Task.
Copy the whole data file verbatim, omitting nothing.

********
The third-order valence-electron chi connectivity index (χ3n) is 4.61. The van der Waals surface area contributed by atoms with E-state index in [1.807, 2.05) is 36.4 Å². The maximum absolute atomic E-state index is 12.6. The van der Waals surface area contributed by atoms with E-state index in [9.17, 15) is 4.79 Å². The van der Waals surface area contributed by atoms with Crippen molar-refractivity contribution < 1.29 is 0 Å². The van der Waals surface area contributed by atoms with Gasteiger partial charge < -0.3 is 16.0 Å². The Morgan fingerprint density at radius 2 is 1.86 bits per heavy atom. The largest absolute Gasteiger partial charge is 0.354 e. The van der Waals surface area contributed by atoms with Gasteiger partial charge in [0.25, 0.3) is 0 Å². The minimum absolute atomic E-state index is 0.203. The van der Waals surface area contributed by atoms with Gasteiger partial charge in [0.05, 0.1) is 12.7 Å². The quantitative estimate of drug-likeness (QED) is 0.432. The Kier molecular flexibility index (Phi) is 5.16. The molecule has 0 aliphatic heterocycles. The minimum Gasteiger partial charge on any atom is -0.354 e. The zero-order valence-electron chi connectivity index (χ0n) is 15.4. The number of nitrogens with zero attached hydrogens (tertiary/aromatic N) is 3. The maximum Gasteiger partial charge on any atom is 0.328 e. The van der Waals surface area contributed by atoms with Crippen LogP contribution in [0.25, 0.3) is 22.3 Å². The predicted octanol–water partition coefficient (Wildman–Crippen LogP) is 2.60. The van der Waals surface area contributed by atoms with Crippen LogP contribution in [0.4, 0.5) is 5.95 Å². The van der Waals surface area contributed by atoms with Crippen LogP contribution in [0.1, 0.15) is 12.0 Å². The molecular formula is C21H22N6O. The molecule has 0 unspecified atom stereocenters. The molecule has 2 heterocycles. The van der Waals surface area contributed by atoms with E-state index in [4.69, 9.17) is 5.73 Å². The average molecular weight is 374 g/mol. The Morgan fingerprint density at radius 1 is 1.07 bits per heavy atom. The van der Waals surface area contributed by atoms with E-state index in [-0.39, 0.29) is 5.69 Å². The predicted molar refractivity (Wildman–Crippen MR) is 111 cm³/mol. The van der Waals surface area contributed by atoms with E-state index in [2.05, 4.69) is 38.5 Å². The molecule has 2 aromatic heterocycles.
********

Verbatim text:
The third-order valence-electron chi connectivity index (χ3n) is 4.61. The van der Waals surface area contributed by atoms with E-state index in [1.807, 2.05) is 36.4 Å². The maximum absolute atomic E-state index is 12.6. The van der Waals surface area contributed by atoms with E-state index in [9.17, 15) is 4.79 Å². The van der Waals surface area contributed by atoms with Crippen molar-refractivity contribution < 1.29 is 0 Å². The van der Waals surface area contributed by atoms with Gasteiger partial charge < -0.3 is 16.0 Å². The Morgan fingerprint density at radius 2 is 1.86 bits per heavy atom. The largest absolute Gasteiger partial charge is 0.354 e. The van der Waals surface area contributed by atoms with Gasteiger partial charge in [0.25, 0.3) is 0 Å². The minimum absolute atomic E-state index is 0.203. The van der Waals surface area contributed by atoms with Gasteiger partial charge in [0.05, 0.1) is 12.7 Å². The quantitative estimate of drug-likeness (QED) is 0.432. The Kier molecular flexibility index (Phi) is 5.16. The molecule has 0 aliphatic heterocycles. The minimum Gasteiger partial charge on any atom is -0.354 e. The zero-order valence-electron chi connectivity index (χ0n) is 15.4. The number of nitrogens with zero attached hydrogens (tertiary/aromatic N) is 3. The maximum Gasteiger partial charge on any atom is 0.328 e. The van der Waals surface area contributed by atoms with Crippen LogP contribution in [0.25, 0.3) is 22.3 Å². The predicted octanol–water partition coefficient (Wildman–Crippen LogP) is 2.60. The van der Waals surface area contributed by atoms with Crippen LogP contribution in [0.4, 0.5) is 5.95 Å². The van der Waals surface area contributed by atoms with Crippen LogP contribution in [0.1, 0.15) is 12.0 Å². The molecular formula is C21H22N6O. The molecule has 0 unspecified atom stereocenters. The molecule has 2 heterocycles. The van der Waals surface area contributed by atoms with E-state index in [4.69, 9.17) is 5.73 Å². The average molecular weight is 374 g/mol. The Morgan fingerprint density at radius 1 is 1.07 bits per heavy atom. The van der Waals surface area contributed by atoms with E-state index in [-0.39, 0.29) is 5.69 Å². The predicted molar refractivity (Wildman–Crippen MR) is 111 cm³/mol. The van der Waals surface area contributed by atoms with E-state index in [2.05, 4.69) is 38.5 Å². The molecule has 2 aromatic heterocycles.